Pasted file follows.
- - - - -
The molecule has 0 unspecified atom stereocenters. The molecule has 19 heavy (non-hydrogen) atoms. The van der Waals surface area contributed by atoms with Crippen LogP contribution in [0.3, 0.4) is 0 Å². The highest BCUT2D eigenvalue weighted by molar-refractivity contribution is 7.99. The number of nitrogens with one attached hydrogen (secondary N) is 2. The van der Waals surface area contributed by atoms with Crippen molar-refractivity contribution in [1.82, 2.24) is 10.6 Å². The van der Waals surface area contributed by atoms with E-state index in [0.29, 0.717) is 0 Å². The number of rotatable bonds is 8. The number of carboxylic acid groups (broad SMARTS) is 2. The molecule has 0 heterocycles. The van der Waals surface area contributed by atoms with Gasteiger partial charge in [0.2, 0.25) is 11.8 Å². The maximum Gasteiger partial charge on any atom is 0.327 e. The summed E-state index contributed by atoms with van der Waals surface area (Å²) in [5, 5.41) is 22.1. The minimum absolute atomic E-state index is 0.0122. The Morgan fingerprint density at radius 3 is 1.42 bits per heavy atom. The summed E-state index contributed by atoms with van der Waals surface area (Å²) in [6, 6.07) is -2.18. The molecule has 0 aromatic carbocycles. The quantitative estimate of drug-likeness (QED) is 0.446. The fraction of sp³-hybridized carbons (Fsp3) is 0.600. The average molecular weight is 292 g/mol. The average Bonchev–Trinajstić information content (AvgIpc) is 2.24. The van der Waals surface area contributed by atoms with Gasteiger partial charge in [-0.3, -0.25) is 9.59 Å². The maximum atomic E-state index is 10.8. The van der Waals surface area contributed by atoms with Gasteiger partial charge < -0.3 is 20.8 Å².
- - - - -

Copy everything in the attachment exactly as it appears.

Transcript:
The molecule has 0 unspecified atom stereocenters. The molecule has 19 heavy (non-hydrogen) atoms. The van der Waals surface area contributed by atoms with Crippen LogP contribution in [0.3, 0.4) is 0 Å². The highest BCUT2D eigenvalue weighted by molar-refractivity contribution is 7.99. The number of nitrogens with one attached hydrogen (secondary N) is 2. The van der Waals surface area contributed by atoms with Crippen molar-refractivity contribution in [1.82, 2.24) is 10.6 Å². The van der Waals surface area contributed by atoms with E-state index in [0.29, 0.717) is 0 Å². The number of rotatable bonds is 8. The number of carboxylic acid groups (broad SMARTS) is 2. The molecule has 0 heterocycles. The van der Waals surface area contributed by atoms with Gasteiger partial charge in [0.2, 0.25) is 11.8 Å². The maximum Gasteiger partial charge on any atom is 0.327 e. The summed E-state index contributed by atoms with van der Waals surface area (Å²) in [5, 5.41) is 22.1. The minimum absolute atomic E-state index is 0.0122. The Morgan fingerprint density at radius 3 is 1.42 bits per heavy atom. The summed E-state index contributed by atoms with van der Waals surface area (Å²) in [6, 6.07) is -2.18. The molecule has 0 aromatic carbocycles. The quantitative estimate of drug-likeness (QED) is 0.446. The fraction of sp³-hybridized carbons (Fsp3) is 0.600. The average molecular weight is 292 g/mol. The average Bonchev–Trinajstić information content (AvgIpc) is 2.24. The van der Waals surface area contributed by atoms with Gasteiger partial charge in [-0.3, -0.25) is 9.59 Å². The maximum atomic E-state index is 10.8. The van der Waals surface area contributed by atoms with Gasteiger partial charge < -0.3 is 20.8 Å².